BY SANDY LUNDAHL — There are many stories about educators who change students’ lives. But sometimes, it’s a student — or their family — who changes the life of an educator.
Kristal Weems-Bradner was diagnosed with polycystic kidney disease in her late 20s, a genetic disorder that runs in her family and can result in kidney failure. Now 48, Weems-Bradner has been on daily, peritoneal dialysis for more than two years. Weems-Bradner is the Interim Co-Head and Middle Division Principal at the Chelsea School in Hyattsville.
“My mother, some of my aunts and many of my cousins, including male cousins, all have the disease,” Weems-Bradner said. She says her mother received a kidney from a deceased donor that lasted for 6-7 years and then she returned to dialysis for the remainder of her life. Her mother died in January 2016.
“I knew what to expect,” said Weems-Bradner.
Polycystic kidney disease (also called PKD) causes numerous cysts to grow in the kidneys. These cysts are filled with fluid. If too many cysts grow or if they get too big, the kidneys can become damaged. PKD cysts can slowly replace much of the kidneys, reducing kidney function and leading to kidney failure, according to the National Kidney Foundation.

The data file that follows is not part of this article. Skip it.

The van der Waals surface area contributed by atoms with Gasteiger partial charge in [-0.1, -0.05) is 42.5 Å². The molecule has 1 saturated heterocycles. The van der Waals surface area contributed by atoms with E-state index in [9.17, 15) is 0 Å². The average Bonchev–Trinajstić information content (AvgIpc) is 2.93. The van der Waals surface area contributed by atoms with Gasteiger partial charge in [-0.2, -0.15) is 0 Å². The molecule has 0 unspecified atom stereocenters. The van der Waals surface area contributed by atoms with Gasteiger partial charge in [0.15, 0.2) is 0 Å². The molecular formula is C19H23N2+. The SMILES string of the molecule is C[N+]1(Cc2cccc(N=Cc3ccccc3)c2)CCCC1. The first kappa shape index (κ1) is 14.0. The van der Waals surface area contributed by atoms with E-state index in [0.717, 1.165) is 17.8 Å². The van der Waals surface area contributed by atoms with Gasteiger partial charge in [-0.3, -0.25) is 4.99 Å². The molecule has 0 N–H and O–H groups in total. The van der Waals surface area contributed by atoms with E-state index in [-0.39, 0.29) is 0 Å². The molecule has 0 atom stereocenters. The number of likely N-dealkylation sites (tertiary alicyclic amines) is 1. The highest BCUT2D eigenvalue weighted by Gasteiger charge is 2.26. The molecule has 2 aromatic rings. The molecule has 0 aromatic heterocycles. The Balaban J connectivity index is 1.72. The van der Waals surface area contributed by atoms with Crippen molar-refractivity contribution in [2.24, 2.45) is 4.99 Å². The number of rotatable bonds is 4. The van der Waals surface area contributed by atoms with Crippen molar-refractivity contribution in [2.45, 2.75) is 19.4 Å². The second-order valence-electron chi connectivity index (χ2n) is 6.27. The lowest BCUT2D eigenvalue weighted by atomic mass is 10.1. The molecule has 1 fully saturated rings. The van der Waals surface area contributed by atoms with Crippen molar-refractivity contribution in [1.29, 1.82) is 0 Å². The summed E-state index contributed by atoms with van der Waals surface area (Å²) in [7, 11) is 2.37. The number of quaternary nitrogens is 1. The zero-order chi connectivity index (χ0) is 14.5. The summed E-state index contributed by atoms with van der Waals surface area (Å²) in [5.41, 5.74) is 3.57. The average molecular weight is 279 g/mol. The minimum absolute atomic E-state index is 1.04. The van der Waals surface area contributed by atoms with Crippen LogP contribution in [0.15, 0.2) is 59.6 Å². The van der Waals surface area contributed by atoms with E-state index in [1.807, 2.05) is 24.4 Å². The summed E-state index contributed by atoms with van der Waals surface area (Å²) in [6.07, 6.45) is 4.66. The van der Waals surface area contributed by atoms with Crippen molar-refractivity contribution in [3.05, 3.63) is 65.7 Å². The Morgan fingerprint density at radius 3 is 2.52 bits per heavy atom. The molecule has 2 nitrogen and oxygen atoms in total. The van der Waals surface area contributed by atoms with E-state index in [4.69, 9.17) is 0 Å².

Weems-Bradner was on the transplant list, on dialysis and waiting for a deceased donor while friends and relatives were tested to see if any of them were a match. Her son, the best match, was disqualified when they learned he also has the gene for polycystic kidney disease.
Many people who need organ and tissue transplants cannot get them because of a shortage of donations, according to the National Kidney Foundation. Of the 123,000 Americans currently on the waiting list for a lifesaving organ transplant, more than 101,000 need a kidney, but only 17,000 people receive one each year. Every day 12 people die waiting for a kidney.
Two years ago, Weems-Bradner spoke to a biology class at Chelsea School about how kidneys function and different ways they stop working. After the class, Alexander (Alec) Casey offered her something precious: Alec offered to donate one of his kidneys. Unfortunately, donors must be at least 18 years old.
Fast forward two years.
“I’m 18 now,” said Alec, who recently graduated from Chelsea School. “Do you still need that ‘thing’?” he asked Weems-Bradner. “I want to give you my kidney,” Alec says he told Weems-Bradner the day after his 18th birthday. “She told me that I had to talk with my parents.”